Missguided’s ‘real-life’ mannequins are a breath of fresh air

A round of applause for the high-street brand celebrating diversity.

21 Feb 2018

In a world of Facetune and Photoshop overload, any honest, unretouched depiction of beauty deserves to be applauded. We’ve been seriously impressed with high-street label Missguided’s recent body-positive campaign, #makeyourmark, in which it pledged to stop airbrushing stretch marks and other perceived ‘flaws’ out of its model imagery. The campaign featured models of varying sizes and ethnicities, totally unretouched and looking totally badass.

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Now, the online retailer, which opened its first physical store in London in 2016, is continuing its mission to celebrate a more inclusive vision of beauty, with ‘real-life’ mannequins that are based on how their customers actually look, rather than a perceived ideal shape or look.

The brand has created ‘a diverse mannequin army’ of different ethnic backgrounds, including ones with vitiligo, stretch marks and freckles. They were created exclusively for the brand with the help of in-house make-up artists, and will be on show in Missguided’s two stores in London’s Westfield Stratford City and Bluewater Shopping Centre in Kent.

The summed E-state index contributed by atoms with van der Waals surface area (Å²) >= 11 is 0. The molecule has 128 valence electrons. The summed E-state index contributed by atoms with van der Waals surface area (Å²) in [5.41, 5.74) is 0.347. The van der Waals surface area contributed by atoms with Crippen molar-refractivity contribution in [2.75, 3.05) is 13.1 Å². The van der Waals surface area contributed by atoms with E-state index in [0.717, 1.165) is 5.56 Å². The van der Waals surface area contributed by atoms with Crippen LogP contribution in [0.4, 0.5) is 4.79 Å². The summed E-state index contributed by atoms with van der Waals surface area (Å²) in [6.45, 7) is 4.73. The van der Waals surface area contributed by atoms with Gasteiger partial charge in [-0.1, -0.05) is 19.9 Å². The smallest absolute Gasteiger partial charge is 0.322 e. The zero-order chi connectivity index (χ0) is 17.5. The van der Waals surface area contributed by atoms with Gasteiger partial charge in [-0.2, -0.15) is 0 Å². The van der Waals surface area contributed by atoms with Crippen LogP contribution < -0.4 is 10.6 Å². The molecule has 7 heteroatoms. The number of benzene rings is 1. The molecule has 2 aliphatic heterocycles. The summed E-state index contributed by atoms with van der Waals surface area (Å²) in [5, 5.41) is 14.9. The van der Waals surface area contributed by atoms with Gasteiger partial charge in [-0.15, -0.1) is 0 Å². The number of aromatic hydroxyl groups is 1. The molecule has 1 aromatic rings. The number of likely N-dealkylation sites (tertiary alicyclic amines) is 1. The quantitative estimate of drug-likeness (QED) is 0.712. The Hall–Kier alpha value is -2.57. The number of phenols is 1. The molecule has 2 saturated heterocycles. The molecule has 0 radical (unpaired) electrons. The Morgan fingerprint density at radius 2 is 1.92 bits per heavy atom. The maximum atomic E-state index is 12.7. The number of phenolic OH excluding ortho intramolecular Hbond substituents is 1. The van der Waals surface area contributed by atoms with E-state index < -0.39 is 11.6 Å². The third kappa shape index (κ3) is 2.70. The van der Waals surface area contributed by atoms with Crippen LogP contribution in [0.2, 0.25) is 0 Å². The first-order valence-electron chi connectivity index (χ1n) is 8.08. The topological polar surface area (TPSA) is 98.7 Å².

Missguided
Missguided
Missguided
Missguided


Missguided says it is, “committed to changing attitudes to positive body image within the fashion industry and inspiring self-love”. And with this latest move it aims to, “inspire a strong self-empowered message: be yourself, be confident in your own skin, celebrate your flaws, take risks and own it and f*ck being perfect”.

Missguided
Missguided
Missguided
Missguided


There’s still a long way to go before depictions of different body shapes, ethnicities, gender identities, age ranges and disabilities become the norm in fashion. The majority of images we see scrolling through our newsfeeds are more likely to make us feel insecure than celebrated. But with each major player that makes a stand for body positivity (Asos also stopped airbrushing its models last year), we get a little closer to a broader definition of beauty. And that’s definitely something to be celebrated.